The ancient, wild, potent island of Corfu. A ferry ride across the Adriatic from Albania, a quick stop for us between one adventure and home. We travelled to Corfu for the airport, but fell in love with it’s architecture and the local foods, extending our stay by a couple of hours by opting for a cab instead of a bus at the last minute. In the brief amount of time that we spent there, I remembered how much I love Greece.
From my notes:
We woke up early to run one last time along the coast of Sarandë before we needed to leave Albania; this time, we ran in the opposite direction toward the port, and it was an entirely different world. We hadn’t realized that there was a boardwalk with restaurants and souvenir stands on this end of the street – it definitely was a more active part of town, but there was no more time to explore. Our time in Albania we over. We quickly packed and prepared to leave by 9:00 am, since we needed to return the rental car. This, to be honest, was an absolute nightmare. At the time, all of the roads to the port were closed, our maps couldn’t navigate around the closed roads, and no one spoke English enough to help us. It was so, so, so stressful, especially knowing that we had a ferry to catch, but finally, the rental car company told us just to stop on the side of the road and that they would find us, which was such a relief. After that ordeal was over, we walked to the port, bought our tickets, and finally boarded the 10:30 am ferry to Corfu. Surprisingly, the boat was so old and dingy with no clear windows. It was a bit disappointing having no view, but at that point, we were simply happy to have made it on time.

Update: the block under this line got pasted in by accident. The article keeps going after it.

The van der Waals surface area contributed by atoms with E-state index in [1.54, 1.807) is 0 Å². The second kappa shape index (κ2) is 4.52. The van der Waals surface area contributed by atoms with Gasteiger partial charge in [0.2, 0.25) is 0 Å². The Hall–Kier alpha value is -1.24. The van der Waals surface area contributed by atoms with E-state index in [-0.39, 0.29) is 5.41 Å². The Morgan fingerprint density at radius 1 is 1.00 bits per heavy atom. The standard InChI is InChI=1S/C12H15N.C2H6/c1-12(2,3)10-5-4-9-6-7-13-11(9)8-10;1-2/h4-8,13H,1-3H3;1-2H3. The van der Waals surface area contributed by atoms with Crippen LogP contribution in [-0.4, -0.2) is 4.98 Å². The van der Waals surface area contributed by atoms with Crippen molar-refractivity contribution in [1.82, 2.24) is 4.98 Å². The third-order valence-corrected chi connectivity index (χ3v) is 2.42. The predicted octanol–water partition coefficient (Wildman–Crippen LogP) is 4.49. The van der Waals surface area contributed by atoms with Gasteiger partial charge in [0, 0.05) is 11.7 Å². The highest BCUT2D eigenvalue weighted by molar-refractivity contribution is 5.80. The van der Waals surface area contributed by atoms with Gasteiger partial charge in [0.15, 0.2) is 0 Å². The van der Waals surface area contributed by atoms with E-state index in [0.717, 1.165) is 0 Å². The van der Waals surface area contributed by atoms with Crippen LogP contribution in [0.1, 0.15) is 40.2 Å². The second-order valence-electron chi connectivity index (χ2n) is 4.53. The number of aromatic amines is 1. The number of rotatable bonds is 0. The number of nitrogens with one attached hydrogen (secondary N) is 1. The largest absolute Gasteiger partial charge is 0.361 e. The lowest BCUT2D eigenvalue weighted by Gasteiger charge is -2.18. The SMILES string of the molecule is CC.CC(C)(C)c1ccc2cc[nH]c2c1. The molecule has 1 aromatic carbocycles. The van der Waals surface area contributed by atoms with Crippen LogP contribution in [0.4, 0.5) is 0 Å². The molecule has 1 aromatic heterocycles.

After we arrived in Corfu’s new port about 40 minutes later, we walked toward the direction of the Old Town, and paid to leave our luggage along the way, before stopping for lunch at a small place across from the water for tzatiki, a local potato/garlic sauce, rose wine, octopus in vinegar, and a gyro. And then, we wandered for three hours. We stopped for coffee (frappes – my first) and for the local Kumquat liquor (so good – we bought some to take home duty free). It was a typical tourist village, full of food and shops. I stopped to buy a pair of leather sandals at one point, since I knew I needed a new pair for the summer. We chatted with the shopkeeper for a bit, a really nice girl from Athens, studying in Corfu. Later, I talked with another shopkeeper, this one selling Turkish cotton products, and purchased one of her drawstring bags that I loved. She was also so nice; I remember her very interesting accent. She said she studied English in Scotland, but was born in Corfu.
It started to rain in the late afternoon, but we decided to skip the 5:20 bus and stay a little longer, which ended up being a great decision, because we found a hidden Greek yogurt shop and ate the BEST local yogurt with honey, kumquat, pistachio, and walnuts. After that, we were satisfied enough to walk back and retrieve our bags to head to the airport for our 8:40 pm flight. It was all very easy from there, especially compared to our earlier trials in Albania. We took a cab to the airport, and sat our front drinking the last of our bottle of Albanian brandy until the gate opened at 6:30 pm. Then, flight to London, no line at Stansted immigration, a 10:27 pm train, and home by 11:30 pm. It was a wonderful end to a wonderful (and exhausting) whirlwind of adventure.
Posts from this trip:
Albania / Corfu #8
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